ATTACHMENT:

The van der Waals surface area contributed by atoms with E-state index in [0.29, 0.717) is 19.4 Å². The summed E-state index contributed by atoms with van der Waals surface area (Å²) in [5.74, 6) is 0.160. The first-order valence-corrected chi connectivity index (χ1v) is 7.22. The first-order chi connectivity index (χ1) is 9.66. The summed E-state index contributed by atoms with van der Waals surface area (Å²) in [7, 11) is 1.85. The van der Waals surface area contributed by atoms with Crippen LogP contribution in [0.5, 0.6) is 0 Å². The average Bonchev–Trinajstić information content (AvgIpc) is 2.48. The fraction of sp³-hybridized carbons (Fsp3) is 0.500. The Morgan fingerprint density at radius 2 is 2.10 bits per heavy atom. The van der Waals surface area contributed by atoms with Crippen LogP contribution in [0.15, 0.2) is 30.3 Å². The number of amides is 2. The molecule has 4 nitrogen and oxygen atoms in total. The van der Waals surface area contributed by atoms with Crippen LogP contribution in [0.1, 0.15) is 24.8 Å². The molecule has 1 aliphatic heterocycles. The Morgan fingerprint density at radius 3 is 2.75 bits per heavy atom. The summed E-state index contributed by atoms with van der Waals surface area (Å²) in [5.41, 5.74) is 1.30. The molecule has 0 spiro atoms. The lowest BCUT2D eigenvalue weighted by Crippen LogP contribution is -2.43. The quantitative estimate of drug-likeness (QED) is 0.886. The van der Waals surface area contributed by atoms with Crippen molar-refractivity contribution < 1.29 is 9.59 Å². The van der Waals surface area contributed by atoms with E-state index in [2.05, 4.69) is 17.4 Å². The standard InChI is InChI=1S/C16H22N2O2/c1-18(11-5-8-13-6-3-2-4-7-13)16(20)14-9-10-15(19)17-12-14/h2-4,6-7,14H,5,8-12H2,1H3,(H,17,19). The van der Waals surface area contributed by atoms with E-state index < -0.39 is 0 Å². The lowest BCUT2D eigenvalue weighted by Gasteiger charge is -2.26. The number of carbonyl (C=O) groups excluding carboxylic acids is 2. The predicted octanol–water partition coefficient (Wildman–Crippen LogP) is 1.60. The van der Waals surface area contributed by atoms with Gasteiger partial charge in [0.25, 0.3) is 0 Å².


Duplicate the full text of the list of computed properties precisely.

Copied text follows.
The van der Waals surface area contributed by atoms with E-state index in [0.29, 0.717) is 19.4 Å². The summed E-state index contributed by atoms with van der Waals surface area (Å²) in [5.74, 6) is 0.160. The first-order valence-corrected chi connectivity index (χ1v) is 7.22. The first-order chi connectivity index (χ1) is 9.66. The summed E-state index contributed by atoms with van der Waals surface area (Å²) in [7, 11) is 1.85. The van der Waals surface area contributed by atoms with Crippen LogP contribution in [0.5, 0.6) is 0 Å². The average Bonchev–Trinajstić information content (AvgIpc) is 2.48. The fraction of sp³-hybridized carbons (Fsp3) is 0.500. The Morgan fingerprint density at radius 2 is 2.10 bits per heavy atom. The van der Waals surface area contributed by atoms with Crippen LogP contribution in [0.15, 0.2) is 30.3 Å². The number of amides is 2. The molecule has 4 nitrogen and oxygen atoms in total. The van der Waals surface area contributed by atoms with Crippen LogP contribution in [0.1, 0.15) is 24.8 Å². The molecule has 1 aliphatic heterocycles. The Morgan fingerprint density at radius 3 is 2.75 bits per heavy atom. The summed E-state index contributed by atoms with van der Waals surface area (Å²) in [5.41, 5.74) is 1.30. The molecule has 0 spiro atoms. The lowest BCUT2D eigenvalue weighted by Crippen LogP contribution is -2.43. The quantitative estimate of drug-likeness (QED) is 0.886. The van der Waals surface area contributed by atoms with Crippen molar-refractivity contribution < 1.29 is 9.59 Å². The van der Waals surface area contributed by atoms with E-state index in [2.05, 4.69) is 17.4 Å². The standard InChI is InChI=1S/C16H22N2O2/c1-18(11-5-8-13-6-3-2-4-7-13)16(20)14-9-10-15(19)17-12-14/h2-4,6-7,14H,5,8-12H2,1H3,(H,17,19). The van der Waals surface area contributed by atoms with E-state index < -0.39 is 0 Å². The lowest BCUT2D eigenvalue weighted by Gasteiger charge is -2.26. The number of carbonyl (C=O) groups excluding carboxylic acids is 2. The predicted octanol–water partition coefficient (Wildman–Crippen LogP) is 1.60. The van der Waals surface area contributed by atoms with Gasteiger partial charge in [0.25, 0.3) is 0 Å².